For healthcare providers involved in the management of patients with musculoskeletal disorders, the ability to order diagnostic imaging is a beneficial adjunct to screening for medical referral and differential diagnosis. A trial of conservative treatment, such as physical therapy, is often recommended prior to the use of imaging in many treatment guidelines for the management of musculoskeletal conditions. In the United States, physical therapists are becoming more autonomous and can practice some degree of direct access in 48 states and Washington, DC. Referral for imaging privileges could increase the effectiveness and efficiency of healthcare delivery, particularly in combination with direct access management. This clinical commentary proposes that, given the American Physical Therapy Association's goal to have physical therapists as primary care musculoskeletal specialists of choice, it would be beneficial for physical therapists to have imaging privileges in their practice. The purpose of this commentary is 3-fold: (1) to make a case for the use of imaging privileges by physical therapists, using a historical perspective; (2) to discuss the barriers preventing physical therapists from having this privilege; and (3) to offer suggestions on strategies and guidelines to facilitate the appropriate inclusion of referral for imaging privileges in physical therapist practice. J Orthop Sports Phys Ther 2011;41(11):829-837. doi:10.2519/jospt.2011.3556.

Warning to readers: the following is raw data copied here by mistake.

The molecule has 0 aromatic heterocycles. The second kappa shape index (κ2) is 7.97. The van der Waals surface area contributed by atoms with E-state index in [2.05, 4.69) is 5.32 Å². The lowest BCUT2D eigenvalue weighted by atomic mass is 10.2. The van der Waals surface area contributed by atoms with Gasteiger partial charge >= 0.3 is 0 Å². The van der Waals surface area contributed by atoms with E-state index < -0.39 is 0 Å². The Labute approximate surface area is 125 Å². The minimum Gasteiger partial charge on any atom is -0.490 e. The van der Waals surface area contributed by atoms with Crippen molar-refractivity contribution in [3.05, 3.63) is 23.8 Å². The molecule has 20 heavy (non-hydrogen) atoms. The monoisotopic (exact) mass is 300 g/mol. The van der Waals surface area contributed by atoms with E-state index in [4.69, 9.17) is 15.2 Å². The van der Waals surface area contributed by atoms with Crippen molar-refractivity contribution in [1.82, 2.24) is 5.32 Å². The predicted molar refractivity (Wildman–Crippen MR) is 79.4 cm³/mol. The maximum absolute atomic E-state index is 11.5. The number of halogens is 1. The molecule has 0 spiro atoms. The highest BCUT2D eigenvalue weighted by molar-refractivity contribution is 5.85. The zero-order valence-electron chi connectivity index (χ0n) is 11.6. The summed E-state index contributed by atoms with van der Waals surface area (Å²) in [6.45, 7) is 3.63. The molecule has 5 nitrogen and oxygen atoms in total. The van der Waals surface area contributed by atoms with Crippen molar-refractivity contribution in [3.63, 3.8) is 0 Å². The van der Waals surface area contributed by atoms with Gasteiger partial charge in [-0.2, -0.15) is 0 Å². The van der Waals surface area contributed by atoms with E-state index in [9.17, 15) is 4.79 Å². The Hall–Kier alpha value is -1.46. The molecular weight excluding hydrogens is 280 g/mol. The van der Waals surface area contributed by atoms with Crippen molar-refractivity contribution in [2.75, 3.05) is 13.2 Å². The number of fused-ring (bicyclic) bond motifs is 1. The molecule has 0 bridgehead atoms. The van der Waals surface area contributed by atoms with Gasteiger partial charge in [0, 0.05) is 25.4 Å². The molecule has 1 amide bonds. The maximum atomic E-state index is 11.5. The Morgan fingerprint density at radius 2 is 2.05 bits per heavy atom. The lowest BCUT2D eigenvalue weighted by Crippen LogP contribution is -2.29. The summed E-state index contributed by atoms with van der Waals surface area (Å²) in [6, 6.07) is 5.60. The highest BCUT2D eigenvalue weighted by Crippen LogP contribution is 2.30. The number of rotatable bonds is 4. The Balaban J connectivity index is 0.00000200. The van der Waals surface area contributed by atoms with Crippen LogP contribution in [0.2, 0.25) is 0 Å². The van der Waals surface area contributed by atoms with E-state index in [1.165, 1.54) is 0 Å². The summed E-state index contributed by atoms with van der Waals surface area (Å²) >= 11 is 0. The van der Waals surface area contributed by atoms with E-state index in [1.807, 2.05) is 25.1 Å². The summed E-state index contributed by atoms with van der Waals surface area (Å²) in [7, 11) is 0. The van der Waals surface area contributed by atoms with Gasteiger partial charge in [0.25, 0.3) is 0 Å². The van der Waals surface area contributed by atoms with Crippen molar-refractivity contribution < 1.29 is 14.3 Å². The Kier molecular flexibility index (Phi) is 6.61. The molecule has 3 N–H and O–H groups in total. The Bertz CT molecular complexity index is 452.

2. Australian per caput dose from diagnostic imaging and nuclear medicine.

    PubMed

    Hayton, A; Wallace, A; Marks, P; Edmonds, K; Tingey, D; Johnston, P

    2013-10-01

    The largest man-made contributor to the ionising radiation dose to the Australian population is from diagnostic imaging and nuclear medicine. The last estimation of this dose was made in 2004 (1.3 mSv), this paper describes a recent re-evaluation of this dose to reflect the changes in imaging trends and technology. The estimation was calculated by summing the dose from five modalities, computed tomography (CT), general radiography/fluoroscopy, interventional procedures, mammography and nuclear medicine. Estimates were made using Australian frequency data and dose data from a range of Australian and international sources of average effective dose values. The ionising radiation dose to the Australian population in 2010 from diagnostic imaging and nuclear medicine is estimated to be 1.7 mSv (1.11 mSv CT, 0.30 mSv general radiography/fluoroscopy, 0.17 mSv interventional procedures, 0.03 mSv mammography and 0.10 mSv nuclear medicine). This exceeds the estimate of 1.5 mSv per person from natural background and cosmic radiation.

  3. Comparative guide to emerging diagnostic tools for large commercial HVAC systems